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Daniel Keyes, Algernon, Charlie, and I (New York: Harvest/Harcourt, 2000/2004, 220 pages, $13.00, 220 pages, ISBN 0-15-602999-5)—Megan O'Neill, Stetson University


Flowers for Algernon (1966)* is one of those stories that once read can never, ever be forgotten. Because it echoes through archetypal caverns, trying to hear all its nuances is nearly impossible. One resorts to clichés: "It touched me," or one provides that fulsome critical comment: "it's a heartbreaking work of staggering genius." For writers, the temptation after reading Algernon is probably either of two: to never try to write another word, or to wonder, with a touch of envy, how in the world such a staggering idea comes to be. Daniel Keyes himself does the latter for us, and in doing so makes the creation of one man's world, if not a repeatable phenomenon, at least comprehensible and familiar.

It's so simple, really. Keep a writer's notebook. Remember to write about what you know. Keep records of dialogue, interesting encounters, workplaces, and people. Learn to write by writing. Write the story you want to write, and don't let anyone change your endings.

But it's not that simple, of course. The niggling question whence creativity? keeps coming up. And although Keyes's story is fascinating in what its narrative suggests about the coming together of an idea, it leaves that niggling question unanswered—as, perhaps, it should be.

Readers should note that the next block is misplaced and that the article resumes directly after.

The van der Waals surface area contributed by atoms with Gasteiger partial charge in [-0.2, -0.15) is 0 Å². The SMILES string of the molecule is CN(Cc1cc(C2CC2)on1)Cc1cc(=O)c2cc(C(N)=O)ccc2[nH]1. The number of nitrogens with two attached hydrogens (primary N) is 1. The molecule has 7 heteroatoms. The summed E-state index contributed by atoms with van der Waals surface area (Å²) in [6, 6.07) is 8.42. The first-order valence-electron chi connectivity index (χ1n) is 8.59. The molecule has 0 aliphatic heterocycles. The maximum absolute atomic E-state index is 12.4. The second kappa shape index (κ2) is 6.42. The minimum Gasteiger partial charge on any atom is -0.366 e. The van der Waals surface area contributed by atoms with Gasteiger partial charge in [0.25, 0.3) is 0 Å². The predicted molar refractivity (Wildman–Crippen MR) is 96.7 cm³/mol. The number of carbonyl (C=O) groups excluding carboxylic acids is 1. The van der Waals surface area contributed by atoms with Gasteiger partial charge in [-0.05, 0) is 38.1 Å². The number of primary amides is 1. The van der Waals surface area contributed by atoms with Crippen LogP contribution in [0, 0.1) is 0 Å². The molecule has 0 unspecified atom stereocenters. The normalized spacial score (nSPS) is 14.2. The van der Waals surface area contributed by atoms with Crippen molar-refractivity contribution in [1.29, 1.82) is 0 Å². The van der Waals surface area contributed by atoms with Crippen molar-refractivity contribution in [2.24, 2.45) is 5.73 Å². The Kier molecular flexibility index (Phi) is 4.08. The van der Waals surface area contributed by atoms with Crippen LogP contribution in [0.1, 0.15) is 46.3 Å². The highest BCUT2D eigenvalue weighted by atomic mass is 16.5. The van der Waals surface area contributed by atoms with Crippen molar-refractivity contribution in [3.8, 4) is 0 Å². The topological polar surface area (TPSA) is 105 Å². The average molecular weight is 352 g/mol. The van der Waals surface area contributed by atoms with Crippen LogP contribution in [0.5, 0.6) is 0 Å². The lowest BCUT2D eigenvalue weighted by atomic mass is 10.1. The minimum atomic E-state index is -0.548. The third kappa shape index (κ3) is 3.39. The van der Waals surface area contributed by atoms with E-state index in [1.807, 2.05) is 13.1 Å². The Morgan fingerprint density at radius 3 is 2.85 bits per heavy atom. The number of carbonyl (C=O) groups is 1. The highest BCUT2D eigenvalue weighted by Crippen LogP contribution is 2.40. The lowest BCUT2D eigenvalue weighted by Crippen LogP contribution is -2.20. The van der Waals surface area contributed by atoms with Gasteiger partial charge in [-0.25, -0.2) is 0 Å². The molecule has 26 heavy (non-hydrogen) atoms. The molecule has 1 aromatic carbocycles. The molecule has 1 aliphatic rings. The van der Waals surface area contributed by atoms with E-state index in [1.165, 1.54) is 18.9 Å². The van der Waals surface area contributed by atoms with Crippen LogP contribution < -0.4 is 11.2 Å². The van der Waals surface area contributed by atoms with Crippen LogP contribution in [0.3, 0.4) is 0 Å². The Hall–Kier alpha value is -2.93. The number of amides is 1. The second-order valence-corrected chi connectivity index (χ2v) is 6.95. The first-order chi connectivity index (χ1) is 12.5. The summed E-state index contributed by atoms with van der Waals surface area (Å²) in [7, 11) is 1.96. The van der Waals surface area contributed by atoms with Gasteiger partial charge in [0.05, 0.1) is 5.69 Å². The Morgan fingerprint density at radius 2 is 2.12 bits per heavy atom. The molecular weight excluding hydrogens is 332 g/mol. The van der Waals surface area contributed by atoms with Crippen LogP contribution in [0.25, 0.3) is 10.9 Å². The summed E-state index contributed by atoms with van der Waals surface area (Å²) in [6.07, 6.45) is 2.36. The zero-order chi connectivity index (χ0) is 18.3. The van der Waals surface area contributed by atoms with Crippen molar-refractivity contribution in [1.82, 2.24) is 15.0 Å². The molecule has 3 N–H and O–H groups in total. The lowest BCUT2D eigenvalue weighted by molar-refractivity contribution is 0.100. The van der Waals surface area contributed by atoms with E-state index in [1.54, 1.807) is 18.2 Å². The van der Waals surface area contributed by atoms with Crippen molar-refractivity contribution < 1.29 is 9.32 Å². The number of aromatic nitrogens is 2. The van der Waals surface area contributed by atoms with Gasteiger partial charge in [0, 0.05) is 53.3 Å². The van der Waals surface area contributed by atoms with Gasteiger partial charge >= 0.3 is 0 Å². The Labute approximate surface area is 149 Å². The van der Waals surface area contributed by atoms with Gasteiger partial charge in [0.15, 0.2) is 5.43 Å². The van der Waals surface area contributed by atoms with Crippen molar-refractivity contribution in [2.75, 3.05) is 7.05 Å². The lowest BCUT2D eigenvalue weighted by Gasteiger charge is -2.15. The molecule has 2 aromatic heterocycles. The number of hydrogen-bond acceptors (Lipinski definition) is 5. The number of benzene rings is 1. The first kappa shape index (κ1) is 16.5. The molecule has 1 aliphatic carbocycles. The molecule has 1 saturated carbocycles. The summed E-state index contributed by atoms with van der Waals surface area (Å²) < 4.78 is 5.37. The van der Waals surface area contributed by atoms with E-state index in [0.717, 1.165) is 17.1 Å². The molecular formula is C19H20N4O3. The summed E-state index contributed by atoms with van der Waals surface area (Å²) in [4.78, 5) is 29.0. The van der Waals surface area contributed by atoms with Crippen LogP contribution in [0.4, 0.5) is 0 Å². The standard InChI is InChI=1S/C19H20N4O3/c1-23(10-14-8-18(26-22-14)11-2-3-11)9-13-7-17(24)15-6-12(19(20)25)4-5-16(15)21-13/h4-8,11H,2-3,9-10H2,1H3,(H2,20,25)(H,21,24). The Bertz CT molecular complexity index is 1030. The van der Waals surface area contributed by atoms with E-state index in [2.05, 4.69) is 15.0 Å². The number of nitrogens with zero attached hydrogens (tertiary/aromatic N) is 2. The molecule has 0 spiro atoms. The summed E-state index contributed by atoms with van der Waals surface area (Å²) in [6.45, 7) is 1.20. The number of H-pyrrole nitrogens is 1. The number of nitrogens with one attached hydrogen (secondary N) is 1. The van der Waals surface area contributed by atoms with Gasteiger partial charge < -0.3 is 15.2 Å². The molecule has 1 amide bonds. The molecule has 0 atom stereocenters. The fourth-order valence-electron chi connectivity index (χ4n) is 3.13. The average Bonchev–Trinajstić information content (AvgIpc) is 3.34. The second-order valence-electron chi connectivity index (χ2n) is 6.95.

The story of Charlie Gordon is probably fairly well known: struggling writer and sometime pulp editor Keyes comes up with a striking short story about a young mildly retarded man, who volunteers for radical surgery designed to increase his intelligence. Keyes relates from Charlie's point of view the gradual development of genius and its loss and, to point up the pathos, casts the white mouse Algernon as Charlie's "doppelganger." Algernon's experimental surgery and its results forecast Charlie's arc, and Algernon's death—tied to the fact that the smarter Charlie can see it all coming—underscores the ending note Charlie leaves in his journal. The idea for the story is sufficiently original that it grew—not just to a short story, but also the novel, live television, musical theater, and feature film. Narrating the story's progression would probably be enough to satisfy most readers, but Keyes, fortunately, has some self-revelation to perform for us, and some excavation of childhood and otherwise formative memory in the service of exposing some of the habits of the writer.

If the initial question is why Charlie Gordon haunts Daniel Keyes, then the subsequent questions must be about the relationship between the two men: Charlie Gordon, subnormal IQ, inquisitive, innocently intrepid. Daniel Keyes, struggling writer. Charlie, wanting to be smart. Keyes, wanting to be A Writer. Charlie, pushing a broom and learning the hard way that people are cruel. Keyes, expecting to be a doctor and learning the hard way that medicine is not his path. These are not parallels to which Keyes draws attention, but it must be said that his book does not answer its own very important question, instead leaving the reader to make sense of it if she can. So be it—the real meat of this writer's journey is not why one character haunts a writer but how one's writing comes together, how nuggets of experience and insight and character coalesce into story.

Keyes himself would say, I suppose, that his writing process delves into Freudian territory: